State departments of transportation (DOTs) are getting savvier with their social media activity, using sites such as Facebook and Twitter to communicate with the public they serve, according to the American Association of State Highway and Transportation Officials (AASHTO).
For the past three years, AASHTO has surveyed state DOTs on their social media activity. In that time, social media has become a standard method of communication with the public, says Lloyd Brown, AASHTO's director of communications. According to the 2012 survey results, 88 percent of the 41 states and District of Columbia that responded now use Twitter and 76 percent use Facebook.
Brown also has observed a significant change in how state DOTs use their social media presence. No longer do they use Facebook and Twitter accounts only for computer-automated status updates; instead, they've assigned staff members to personally post content and engage in dialogue with the public on those sites, he says.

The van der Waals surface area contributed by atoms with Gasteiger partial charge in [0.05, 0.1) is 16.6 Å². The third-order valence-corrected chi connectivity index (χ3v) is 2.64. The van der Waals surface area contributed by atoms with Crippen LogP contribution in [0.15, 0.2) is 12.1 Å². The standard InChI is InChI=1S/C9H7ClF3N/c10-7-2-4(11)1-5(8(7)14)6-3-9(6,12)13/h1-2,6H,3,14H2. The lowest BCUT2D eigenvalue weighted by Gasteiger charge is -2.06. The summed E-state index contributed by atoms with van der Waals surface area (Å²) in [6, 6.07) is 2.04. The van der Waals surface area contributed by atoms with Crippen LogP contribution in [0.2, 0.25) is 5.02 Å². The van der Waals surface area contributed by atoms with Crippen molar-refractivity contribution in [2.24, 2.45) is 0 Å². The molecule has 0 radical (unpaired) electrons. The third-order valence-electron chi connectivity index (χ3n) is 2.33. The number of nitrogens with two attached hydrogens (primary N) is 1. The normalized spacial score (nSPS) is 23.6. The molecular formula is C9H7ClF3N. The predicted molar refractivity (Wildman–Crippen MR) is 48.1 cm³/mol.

"We used to be very rigid and formal in all our responses," one agency commented on the 2012 survey. "Now we're trying to humanize the feed. We post pictures of ourselves and answer the feed as people, instead of an agency."
State DOTs' communications officials tell him the public seems to appreciate their efforts, says Brown, whose professional interest in governments' use of social media began during his tenure as communications director at the Washington State Department of Transportation (WSDOT). While in Washington, Brown was recognized by AASHTO for his innovative efforts to develop and use social media strategies. He was named AASHTO's communications director in June 2010.